SALT LAKE COUNTY, Utah -- The Department of Environmental Quality says the Salt Lake Valley usually has about 20 bad air days a year, and most of them happen in the winter.
Friday's conditions had many Utahns expressing their frustration.
“Its disgusting down here!” Melissa Byrd said.
Judd Sheranian, another resident, said it's something you can feel with each breath.
“The air is bad, you can feel it when you breathe, you know the bad air affecting your lungs,” Sheranian said.
Bryce Bird, Air Quality Director with the DEQ, spoke in more specific terms about the impacts.
“Really it's the impact on the lungs, it's the particles' impact on the lungs, so when the layer of warm air traps the cold air at the valley floor it traps all the pollutants that we emit," he said. "And then those pollutants concentrate over time, and we've seen those concentrations go up over the last few days."
The DEQ says they don't expect the bad air to clear out until Sunday at the earliest. Until then, they are warning everyone about what bad air stuck under the inversion layer can do.
“It's the particles that impact our lungs and our entire body," Bird said. "We see the incidences of heart attack go up during the time of an inversion, of course an increase in the use of asthma medication goes up when we have high pollution episodes."
Health officials warn Utahns to avoid heavy exertion outside on bad air days, especially if you are under the inversion layer. What can hit your lungs is the same pollutants that hit the DEQ's air pollution sample pads, which start out as white as copy paper.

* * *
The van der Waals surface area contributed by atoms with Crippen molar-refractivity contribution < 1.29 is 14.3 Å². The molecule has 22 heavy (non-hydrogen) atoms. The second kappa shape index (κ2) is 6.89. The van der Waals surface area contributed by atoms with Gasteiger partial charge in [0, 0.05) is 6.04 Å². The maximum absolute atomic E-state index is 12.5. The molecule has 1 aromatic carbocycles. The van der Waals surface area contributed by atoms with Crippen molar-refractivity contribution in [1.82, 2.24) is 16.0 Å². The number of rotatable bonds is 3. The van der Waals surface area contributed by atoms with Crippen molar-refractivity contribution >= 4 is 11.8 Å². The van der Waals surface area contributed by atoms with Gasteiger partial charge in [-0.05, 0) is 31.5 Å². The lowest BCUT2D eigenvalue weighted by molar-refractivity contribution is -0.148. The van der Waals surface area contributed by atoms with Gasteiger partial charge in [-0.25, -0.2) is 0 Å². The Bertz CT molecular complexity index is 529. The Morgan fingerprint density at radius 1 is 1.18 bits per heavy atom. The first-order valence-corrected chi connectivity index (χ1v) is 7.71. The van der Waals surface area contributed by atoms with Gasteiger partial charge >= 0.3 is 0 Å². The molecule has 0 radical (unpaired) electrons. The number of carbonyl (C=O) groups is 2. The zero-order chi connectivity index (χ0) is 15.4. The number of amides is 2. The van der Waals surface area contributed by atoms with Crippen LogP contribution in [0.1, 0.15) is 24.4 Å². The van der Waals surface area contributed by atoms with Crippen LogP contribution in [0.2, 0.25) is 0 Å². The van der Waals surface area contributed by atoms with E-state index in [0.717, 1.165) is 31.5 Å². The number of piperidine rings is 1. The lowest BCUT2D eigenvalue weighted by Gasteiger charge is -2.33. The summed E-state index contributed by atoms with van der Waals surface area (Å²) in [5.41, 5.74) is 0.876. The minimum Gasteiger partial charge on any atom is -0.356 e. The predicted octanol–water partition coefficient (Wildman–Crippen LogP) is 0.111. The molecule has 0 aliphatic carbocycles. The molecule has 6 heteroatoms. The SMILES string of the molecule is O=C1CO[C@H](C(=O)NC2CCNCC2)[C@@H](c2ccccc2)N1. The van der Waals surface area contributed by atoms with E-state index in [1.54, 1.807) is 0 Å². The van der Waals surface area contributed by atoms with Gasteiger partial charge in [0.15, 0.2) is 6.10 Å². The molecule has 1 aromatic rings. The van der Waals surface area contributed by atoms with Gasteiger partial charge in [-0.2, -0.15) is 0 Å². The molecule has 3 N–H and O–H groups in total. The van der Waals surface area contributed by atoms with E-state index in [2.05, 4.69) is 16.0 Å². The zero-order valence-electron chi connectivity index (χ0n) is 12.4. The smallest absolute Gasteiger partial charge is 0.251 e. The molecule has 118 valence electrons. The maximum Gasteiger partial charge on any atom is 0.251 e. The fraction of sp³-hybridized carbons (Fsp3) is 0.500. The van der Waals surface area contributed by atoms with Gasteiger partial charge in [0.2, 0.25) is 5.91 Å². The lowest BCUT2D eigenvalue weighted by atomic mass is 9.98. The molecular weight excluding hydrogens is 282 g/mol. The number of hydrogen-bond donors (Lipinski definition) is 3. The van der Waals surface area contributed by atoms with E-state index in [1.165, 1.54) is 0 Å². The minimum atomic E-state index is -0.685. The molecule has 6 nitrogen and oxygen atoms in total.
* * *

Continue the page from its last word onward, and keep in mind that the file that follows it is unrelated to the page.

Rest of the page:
“This would be a kind of a clean typical winter day, and then as we see the inversion persist those concentrations go up and the particles become more dense and the concentration goes up," Bird explained as he showed the sample pads changing to darker colors. "And so once we get into this range, this is where the particles are getting past the natural defense in your body, they're interacting in your lungs."
Samples like these are taken every day all over the state.
“…and this is what we are really focused on," Bird said. "This is the smoke the soot, the ammonia nitrate."
Judy Lord said she's feeling the impact as well.
"Most of the day I've had a gravelly voice today, and there’s nothing I can seem to do about it, and it's this air I'm sure,” Lord said.
To get more information and see air quality conditions in your area, click here.